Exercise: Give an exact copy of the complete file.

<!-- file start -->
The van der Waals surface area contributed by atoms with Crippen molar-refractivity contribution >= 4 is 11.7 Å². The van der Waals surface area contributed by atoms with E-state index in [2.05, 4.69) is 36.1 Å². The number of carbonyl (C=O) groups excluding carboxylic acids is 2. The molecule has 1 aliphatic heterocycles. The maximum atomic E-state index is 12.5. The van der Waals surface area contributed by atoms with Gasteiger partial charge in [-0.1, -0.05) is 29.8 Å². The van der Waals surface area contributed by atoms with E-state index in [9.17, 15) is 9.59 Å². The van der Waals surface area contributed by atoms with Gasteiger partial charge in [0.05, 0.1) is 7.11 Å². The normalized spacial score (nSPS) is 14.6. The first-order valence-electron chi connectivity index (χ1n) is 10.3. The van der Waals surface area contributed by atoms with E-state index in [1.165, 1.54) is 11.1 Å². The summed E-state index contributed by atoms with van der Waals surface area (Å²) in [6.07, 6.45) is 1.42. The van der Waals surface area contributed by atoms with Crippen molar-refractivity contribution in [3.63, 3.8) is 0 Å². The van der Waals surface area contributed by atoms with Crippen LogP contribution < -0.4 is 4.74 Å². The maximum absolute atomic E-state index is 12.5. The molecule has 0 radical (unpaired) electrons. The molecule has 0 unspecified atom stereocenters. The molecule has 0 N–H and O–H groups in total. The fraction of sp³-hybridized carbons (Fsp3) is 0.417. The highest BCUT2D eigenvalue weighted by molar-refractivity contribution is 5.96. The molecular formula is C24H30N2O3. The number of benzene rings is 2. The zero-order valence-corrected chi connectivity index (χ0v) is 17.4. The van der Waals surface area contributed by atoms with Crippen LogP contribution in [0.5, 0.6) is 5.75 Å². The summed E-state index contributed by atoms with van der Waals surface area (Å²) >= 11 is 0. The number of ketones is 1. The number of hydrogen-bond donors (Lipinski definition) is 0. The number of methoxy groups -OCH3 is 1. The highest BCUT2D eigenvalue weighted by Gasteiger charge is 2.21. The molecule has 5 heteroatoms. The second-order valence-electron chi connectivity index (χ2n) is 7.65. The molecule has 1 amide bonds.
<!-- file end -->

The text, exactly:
The van der Waals surface area contributed by atoms with Crippen molar-refractivity contribution >= 4 is 11.7 Å². The van der Waals surface area contributed by atoms with E-state index in [2.05, 4.69) is 36.1 Å². The number of carbonyl (C=O) groups excluding carboxylic acids is 2. The molecule has 1 aliphatic heterocycles. The maximum atomic E-state index is 12.5. The van der Waals surface area contributed by atoms with Gasteiger partial charge in [-0.1, -0.05) is 29.8 Å². The van der Waals surface area contributed by atoms with E-state index in [9.17, 15) is 9.59 Å². The van der Waals surface area contributed by atoms with Gasteiger partial charge in [0.05, 0.1) is 7.11 Å². The normalized spacial score (nSPS) is 14.6. The first-order valence-electron chi connectivity index (χ1n) is 10.3. The van der Waals surface area contributed by atoms with E-state index in [1.165, 1.54) is 11.1 Å². The summed E-state index contributed by atoms with van der Waals surface area (Å²) in [6.07, 6.45) is 1.42. The van der Waals surface area contributed by atoms with Crippen molar-refractivity contribution in [3.63, 3.8) is 0 Å². The van der Waals surface area contributed by atoms with Crippen LogP contribution < -0.4 is 4.74 Å². The maximum absolute atomic E-state index is 12.5. The molecule has 0 radical (unpaired) electrons. The molecule has 0 unspecified atom stereocenters. The molecule has 0 N–H and O–H groups in total. The fraction of sp³-hybridized carbons (Fsp3) is 0.417. The highest BCUT2D eigenvalue weighted by molar-refractivity contribution is 5.96. The molecular formula is C24H30N2O3. The number of benzene rings is 2. The zero-order valence-corrected chi connectivity index (χ0v) is 17.4. The van der Waals surface area contributed by atoms with Crippen LogP contribution in [0.5, 0.6) is 5.75 Å². The summed E-state index contributed by atoms with van der Waals surface area (Å²) >= 11 is 0. The number of ketones is 1. The number of hydrogen-bond donors (Lipinski definition) is 0. The number of methoxy groups -OCH3 is 1. The highest BCUT2D eigenvalue weighted by Gasteiger charge is 2.21. The molecule has 5 heteroatoms. The second-order valence-electron chi connectivity index (χ2n) is 7.65. The molecule has 1 amide bonds.